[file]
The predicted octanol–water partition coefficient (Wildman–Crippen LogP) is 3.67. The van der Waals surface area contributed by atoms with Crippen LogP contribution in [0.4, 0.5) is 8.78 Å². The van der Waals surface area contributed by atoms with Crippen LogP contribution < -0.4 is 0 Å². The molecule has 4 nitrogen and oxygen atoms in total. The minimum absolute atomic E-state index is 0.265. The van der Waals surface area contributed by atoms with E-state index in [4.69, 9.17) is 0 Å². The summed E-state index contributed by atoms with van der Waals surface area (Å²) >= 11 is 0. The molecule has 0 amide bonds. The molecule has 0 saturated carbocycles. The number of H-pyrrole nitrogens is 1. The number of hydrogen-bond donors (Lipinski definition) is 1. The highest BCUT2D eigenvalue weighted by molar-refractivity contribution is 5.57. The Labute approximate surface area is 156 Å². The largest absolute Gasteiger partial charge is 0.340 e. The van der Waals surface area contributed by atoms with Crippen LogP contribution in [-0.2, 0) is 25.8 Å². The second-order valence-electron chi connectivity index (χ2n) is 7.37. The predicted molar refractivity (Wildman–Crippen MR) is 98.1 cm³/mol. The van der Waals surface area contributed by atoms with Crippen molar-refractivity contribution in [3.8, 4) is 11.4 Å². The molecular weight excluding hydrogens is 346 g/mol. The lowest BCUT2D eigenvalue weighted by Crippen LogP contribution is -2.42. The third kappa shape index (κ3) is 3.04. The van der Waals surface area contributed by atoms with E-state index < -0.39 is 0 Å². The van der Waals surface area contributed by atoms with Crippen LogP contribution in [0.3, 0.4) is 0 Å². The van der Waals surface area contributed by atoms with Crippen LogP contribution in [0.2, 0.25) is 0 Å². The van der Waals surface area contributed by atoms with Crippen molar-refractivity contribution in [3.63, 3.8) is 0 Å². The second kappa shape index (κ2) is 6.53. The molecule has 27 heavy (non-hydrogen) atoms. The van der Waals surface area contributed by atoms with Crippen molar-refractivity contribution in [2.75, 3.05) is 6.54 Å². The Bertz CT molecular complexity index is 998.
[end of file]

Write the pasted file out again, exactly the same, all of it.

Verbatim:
The predicted octanol–water partition coefficient (Wildman–Crippen LogP) is 3.67. The van der Waals surface area contributed by atoms with Crippen LogP contribution in [0.4, 0.5) is 8.78 Å². The van der Waals surface area contributed by atoms with Crippen LogP contribution < -0.4 is 0 Å². The molecule has 4 nitrogen and oxygen atoms in total. The minimum absolute atomic E-state index is 0.265. The van der Waals surface area contributed by atoms with E-state index in [4.69, 9.17) is 0 Å². The summed E-state index contributed by atoms with van der Waals surface area (Å²) >= 11 is 0. The molecule has 0 amide bonds. The molecule has 0 saturated carbocycles. The number of H-pyrrole nitrogens is 1. The number of hydrogen-bond donors (Lipinski definition) is 1. The highest BCUT2D eigenvalue weighted by molar-refractivity contribution is 5.57. The Labute approximate surface area is 156 Å². The largest absolute Gasteiger partial charge is 0.340 e. The van der Waals surface area contributed by atoms with Crippen LogP contribution in [-0.2, 0) is 25.8 Å². The second-order valence-electron chi connectivity index (χ2n) is 7.37. The predicted molar refractivity (Wildman–Crippen MR) is 98.1 cm³/mol. The van der Waals surface area contributed by atoms with Crippen molar-refractivity contribution in [3.8, 4) is 11.4 Å². The molecular weight excluding hydrogens is 346 g/mol. The lowest BCUT2D eigenvalue weighted by Crippen LogP contribution is -2.42. The third kappa shape index (κ3) is 3.04. The van der Waals surface area contributed by atoms with E-state index < -0.39 is 0 Å². The van der Waals surface area contributed by atoms with Crippen LogP contribution in [0.3, 0.4) is 0 Å². The van der Waals surface area contributed by atoms with Crippen LogP contribution in [0.2, 0.25) is 0 Å². The van der Waals surface area contributed by atoms with Crippen molar-refractivity contribution in [3.63, 3.8) is 0 Å². The second kappa shape index (κ2) is 6.53. The molecule has 27 heavy (non-hydrogen) atoms. The van der Waals surface area contributed by atoms with Crippen molar-refractivity contribution in [2.75, 3.05) is 6.54 Å². The Bertz CT molecular complexity index is 998.